This question is a hard one for me to answer. Personality-wise, I tend to think in a more masculine way. I don’t know that I personally bring much of a female perspective. My thought pattern is much more typically masculine than feminine. I am one of the least maternal people I know.

How does that translate to your leadership style?

I don’t know if this necessarily has anything to do with being female, but I will say that my leadership style is much more democratic than in some other places I’ve been. While the decision is ultimately up to me, I do seek input from a variety of sources – including my entire team – on certain things.

Do you think having a woman running the business has helped your store reach more female customers?

In some ways, yes. I honestly think that being a plus-sized runner for so long brought me more female customers than anything else. I think people have an idea of what they think a runner’s body looks like — and it’s usually the one elite runners have. There’s nothing wrong with it —heck, I’d love to look like that, but I don’t. Stand at any finish line and you’ll see all kinds of people crossing it. I think our communities need to have a better understanding of what a runner’s body looks like and realize that it looks much like they do. 

What advice would you give to other run specialty retailers about reaching out and merchandising to female runners?

My advice regarding merchandising and reaching out to female customers is — just to do it. And show real women – actual customers and running buddies – doing it. If you can tell a success story of someone who maybe lost a lot of weight while running or of someone completing a race or training program — better yet, have them tell their story.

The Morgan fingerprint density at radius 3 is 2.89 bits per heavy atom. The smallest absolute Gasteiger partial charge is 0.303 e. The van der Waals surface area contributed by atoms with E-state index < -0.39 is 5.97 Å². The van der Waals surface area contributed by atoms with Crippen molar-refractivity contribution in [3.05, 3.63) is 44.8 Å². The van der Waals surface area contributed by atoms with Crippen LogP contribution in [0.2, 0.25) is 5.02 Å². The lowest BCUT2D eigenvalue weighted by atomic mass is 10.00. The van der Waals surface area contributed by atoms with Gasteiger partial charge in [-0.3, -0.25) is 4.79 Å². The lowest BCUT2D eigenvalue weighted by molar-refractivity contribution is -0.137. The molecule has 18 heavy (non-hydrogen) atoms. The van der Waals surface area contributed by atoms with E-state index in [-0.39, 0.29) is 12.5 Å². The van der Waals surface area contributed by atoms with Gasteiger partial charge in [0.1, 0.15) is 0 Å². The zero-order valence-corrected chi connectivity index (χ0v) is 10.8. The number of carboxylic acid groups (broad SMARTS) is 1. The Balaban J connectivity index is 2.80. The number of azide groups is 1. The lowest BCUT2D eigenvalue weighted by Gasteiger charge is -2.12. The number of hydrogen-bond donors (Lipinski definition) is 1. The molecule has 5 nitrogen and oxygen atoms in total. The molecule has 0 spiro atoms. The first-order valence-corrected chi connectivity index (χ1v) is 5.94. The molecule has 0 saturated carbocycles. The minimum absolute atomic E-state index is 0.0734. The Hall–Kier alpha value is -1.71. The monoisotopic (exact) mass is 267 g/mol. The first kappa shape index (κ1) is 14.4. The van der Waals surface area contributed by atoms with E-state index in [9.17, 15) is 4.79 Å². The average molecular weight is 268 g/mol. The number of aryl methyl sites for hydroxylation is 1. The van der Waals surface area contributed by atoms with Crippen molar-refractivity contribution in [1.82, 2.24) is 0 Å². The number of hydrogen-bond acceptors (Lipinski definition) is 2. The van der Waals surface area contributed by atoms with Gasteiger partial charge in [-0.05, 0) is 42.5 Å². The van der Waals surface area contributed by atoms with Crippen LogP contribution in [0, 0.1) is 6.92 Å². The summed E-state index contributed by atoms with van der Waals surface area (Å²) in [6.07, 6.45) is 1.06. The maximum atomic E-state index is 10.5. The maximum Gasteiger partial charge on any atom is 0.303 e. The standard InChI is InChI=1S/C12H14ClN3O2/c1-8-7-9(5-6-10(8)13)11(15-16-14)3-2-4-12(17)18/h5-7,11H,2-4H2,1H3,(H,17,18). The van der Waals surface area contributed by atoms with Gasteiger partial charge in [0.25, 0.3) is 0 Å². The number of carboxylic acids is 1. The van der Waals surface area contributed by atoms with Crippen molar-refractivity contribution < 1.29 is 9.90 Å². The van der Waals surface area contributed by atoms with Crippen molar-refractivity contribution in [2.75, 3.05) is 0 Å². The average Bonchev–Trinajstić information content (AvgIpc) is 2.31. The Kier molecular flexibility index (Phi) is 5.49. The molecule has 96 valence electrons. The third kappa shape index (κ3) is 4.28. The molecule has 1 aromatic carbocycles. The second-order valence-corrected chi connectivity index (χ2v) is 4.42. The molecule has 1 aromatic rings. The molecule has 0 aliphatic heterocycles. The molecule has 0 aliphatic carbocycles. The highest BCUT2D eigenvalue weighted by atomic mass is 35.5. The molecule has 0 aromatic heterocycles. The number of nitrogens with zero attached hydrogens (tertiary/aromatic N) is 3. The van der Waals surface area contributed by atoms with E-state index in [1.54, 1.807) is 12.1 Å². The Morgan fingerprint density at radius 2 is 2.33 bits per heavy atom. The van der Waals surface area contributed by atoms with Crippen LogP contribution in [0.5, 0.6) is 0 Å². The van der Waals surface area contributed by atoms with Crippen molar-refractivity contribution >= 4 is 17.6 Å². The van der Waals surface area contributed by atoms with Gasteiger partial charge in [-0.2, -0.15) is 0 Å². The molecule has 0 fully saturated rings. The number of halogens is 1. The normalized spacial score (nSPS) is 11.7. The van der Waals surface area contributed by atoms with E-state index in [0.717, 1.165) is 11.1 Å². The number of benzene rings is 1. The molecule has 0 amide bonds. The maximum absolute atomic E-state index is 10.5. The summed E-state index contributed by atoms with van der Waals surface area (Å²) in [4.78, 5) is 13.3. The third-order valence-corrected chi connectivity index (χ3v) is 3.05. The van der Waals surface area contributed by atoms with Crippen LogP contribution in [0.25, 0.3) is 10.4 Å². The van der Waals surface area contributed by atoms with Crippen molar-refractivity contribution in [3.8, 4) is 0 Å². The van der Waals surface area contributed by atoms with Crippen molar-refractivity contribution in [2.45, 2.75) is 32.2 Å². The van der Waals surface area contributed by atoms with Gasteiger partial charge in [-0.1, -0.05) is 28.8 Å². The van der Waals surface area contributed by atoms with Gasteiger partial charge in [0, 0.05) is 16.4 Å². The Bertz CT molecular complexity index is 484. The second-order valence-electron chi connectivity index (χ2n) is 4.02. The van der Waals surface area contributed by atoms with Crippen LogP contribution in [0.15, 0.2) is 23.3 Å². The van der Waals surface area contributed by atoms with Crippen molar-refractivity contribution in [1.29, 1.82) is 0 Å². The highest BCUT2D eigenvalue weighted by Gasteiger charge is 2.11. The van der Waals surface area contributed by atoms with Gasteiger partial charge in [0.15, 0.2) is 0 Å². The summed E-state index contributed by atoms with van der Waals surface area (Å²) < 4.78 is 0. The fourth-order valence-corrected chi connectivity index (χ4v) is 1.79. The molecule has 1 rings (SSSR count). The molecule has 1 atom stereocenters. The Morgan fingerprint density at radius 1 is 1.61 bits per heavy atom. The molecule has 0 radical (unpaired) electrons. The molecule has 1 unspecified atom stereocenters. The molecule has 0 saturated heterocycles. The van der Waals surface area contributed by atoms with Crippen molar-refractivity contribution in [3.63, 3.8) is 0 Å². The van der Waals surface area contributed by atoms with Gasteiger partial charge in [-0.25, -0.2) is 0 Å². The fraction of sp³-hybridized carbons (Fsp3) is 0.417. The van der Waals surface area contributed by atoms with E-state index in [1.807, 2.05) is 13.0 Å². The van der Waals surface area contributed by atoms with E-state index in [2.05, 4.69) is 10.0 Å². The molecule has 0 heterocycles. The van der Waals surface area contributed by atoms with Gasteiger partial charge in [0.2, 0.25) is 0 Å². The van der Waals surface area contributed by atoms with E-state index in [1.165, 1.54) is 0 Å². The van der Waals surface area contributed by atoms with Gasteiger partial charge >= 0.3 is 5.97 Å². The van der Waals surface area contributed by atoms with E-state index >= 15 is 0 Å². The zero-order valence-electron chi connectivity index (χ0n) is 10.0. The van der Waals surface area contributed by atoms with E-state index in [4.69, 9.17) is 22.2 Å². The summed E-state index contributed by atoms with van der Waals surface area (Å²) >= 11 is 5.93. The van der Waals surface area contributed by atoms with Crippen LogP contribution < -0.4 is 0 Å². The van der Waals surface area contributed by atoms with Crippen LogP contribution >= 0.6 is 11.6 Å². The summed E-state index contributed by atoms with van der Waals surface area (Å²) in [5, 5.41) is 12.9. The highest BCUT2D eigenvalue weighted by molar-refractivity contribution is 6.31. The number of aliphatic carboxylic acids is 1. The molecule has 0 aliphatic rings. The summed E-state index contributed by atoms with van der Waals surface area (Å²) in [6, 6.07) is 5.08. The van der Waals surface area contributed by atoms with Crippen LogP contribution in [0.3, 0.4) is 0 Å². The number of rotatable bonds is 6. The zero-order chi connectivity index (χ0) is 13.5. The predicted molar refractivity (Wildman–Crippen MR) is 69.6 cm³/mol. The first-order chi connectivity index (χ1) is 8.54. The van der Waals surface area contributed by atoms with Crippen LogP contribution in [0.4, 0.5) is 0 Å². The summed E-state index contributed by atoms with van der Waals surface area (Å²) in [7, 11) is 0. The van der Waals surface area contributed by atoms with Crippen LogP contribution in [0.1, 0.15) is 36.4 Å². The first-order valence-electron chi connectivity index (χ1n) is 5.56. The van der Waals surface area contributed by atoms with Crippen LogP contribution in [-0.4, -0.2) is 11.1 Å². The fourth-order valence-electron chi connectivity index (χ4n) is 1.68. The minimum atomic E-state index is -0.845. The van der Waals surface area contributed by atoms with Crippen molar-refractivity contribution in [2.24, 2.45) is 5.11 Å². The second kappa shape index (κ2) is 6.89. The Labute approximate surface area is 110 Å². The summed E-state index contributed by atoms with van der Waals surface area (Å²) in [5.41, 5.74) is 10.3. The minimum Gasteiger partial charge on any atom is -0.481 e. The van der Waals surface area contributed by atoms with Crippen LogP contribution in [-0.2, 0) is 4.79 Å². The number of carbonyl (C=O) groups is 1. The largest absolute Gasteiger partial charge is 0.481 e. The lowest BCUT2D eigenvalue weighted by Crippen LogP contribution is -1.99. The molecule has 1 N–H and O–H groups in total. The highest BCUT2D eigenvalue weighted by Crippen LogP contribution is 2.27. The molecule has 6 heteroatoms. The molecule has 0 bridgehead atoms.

Anything else?

Be inclusive on sizing. People come in a variety of shapes and sizes and have different preferences. And not just extended sizes — all sizes have likes/dislikes. Remember runners also come in a variety of ages, not just sizes. Everyone performs better when they feel good and part of feeling good is looking good. Make sure everyone can find something that makes them look good and feel good in your store.

What advice would you give to any young (or older) women considering following a similar career path in the run business?

Have a solid network. Make contacts and stay in touch with them. Check in with a text or email from time to time. Being a store owner can sometimes feel very isolating. I am grateful for the women of empowerun — I no longer feel alone in my struggles. And I have a fantastic resource for answers to many questions. Find your tribe in the running industry — no matter who they are, and stay in touch.

Well, you have had quite an interesting year so far. What are you expecting for you and your store for the rest of 2021 and what is it going to take to achieve that?

We’re on pace to blow 2020 out of the water, we just have to hold strong. We know there are global supply chain issues and inventory struggles headed our way. We need to educate the customer on what’s coming and provide them with information so they can make their purchases wisely. 

How do you do that?

We plan to be honest and upfront with them about what is going on and what our plan is going forward. It’s not always about supplying the product immediately — it’s providing them the information and support they need to make the best decisions they can.